Monday, January 28, 2008


This article's central thesis seems to be that the $200 computer needs to be more shiny.

Oh, and that Western philanthropists want to enslave the developing world with their own computer programs. And that being a Western philanthropist is arrogant.

Oh, and that spending an afternoon playing with a computer can be turned into an article.

The astounding mediocrity of the Sunday Times Magazine almost makes me want to stop getting the paper.

I haven't been blogging. Back to school. I'll try to return as often as I can.

Although, I am still doubtful if anyone actually reads this....

Friday, January 18, 2008

What I learned today:

That even North Dakotan politicians can have a sensible trade policy!

Unfortunately, the article is locked. Just take my word.

Tuesday, January 15, 2008

It is kind of odd...

It never even occurred to me that when people in other countries went on strike they wouldn't walk in circles.

Monday, January 14, 2008


A quote from my less-than-liberal friend:

"Monica Lewinsky was the only agent for growth that ever entered the oval office in the 90's during Clinton's reign. "

At the least, clever.

How little we know file...

This time, about female circumcision. This also counts as more evidence that zero-tolerance policies are bad policies in every sphere.

Classes (updated)


-Introduction to Mathematical Economics
-Modern Economic Growth
-Applied Linear Algebra
-Theory of Statistics 2
-Series, Sequences, Foundations

It's going to!


Friday, January 11, 2008

A, B, C...

We all hear about outrageous CEO pay, etc but nuanced discussions are rare. Here there is a fantastic review of how financial managers pay is seriously disconnected from the construction necessary to produce any rational, desirable outcome.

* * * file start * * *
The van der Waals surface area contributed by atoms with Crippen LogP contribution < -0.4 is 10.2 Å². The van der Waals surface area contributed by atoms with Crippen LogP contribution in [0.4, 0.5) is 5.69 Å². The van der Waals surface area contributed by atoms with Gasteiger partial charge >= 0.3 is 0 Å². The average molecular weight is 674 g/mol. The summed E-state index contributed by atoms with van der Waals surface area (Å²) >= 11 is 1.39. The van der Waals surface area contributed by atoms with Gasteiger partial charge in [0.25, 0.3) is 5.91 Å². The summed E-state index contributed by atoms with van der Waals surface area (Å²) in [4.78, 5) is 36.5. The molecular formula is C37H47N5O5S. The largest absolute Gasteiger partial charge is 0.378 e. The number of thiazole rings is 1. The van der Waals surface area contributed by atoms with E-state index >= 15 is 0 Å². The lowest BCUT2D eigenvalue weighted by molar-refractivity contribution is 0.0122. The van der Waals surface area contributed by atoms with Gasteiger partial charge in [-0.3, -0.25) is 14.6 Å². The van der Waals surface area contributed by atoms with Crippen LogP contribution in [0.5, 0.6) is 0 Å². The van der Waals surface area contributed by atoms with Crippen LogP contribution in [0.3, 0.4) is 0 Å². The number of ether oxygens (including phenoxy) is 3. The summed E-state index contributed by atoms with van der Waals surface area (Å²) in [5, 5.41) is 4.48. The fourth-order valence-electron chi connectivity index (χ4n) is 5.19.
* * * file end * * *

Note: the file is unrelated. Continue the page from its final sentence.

What is especially distressing is how severe the lack of respect for simple statistics must be for the managers to justify to themselves the bonuses for what seem to be impressive performance.

I had a productive trip to Illinois to visit Elise's father! Not only did I get to familiarize myself with the history of Lincoln's chosen hometown (and his fascinating rise to the presidency), but I read a LOT!

I finished this. Fascinating book. It's quite a feat to weave the follies and tragedies of a nation with the intensely personal aspirations, noble ideals, and ultimately inevitable faults of one individual. The folly of Vietnam is well-established and could hardly bear more discussion. BUt we will definitely have to deal with how quickly its lessons were forgotten.

Questions of morality abound. When in war, how does one make moral judgments? Do the criteria change? Is it inherently utilitarian? Are there any moral actions that don't fall inherently under pacifist ideas?

I am fascinated by the idea that it is a soldier's (especially an officer's) moral duty to destroy as completely as possible the enemy's forces for to do otherwise would only extend the evil that is war.

If a soldier were to deny his "duties" and refuse to fight he would be refusing to commit what cannot be called anything else than "legalized" murder. But if, in doing so, he was contributing to the destruction of his companions and family (or similarly delaying the war's conclusion) would he be guilty of other crimes?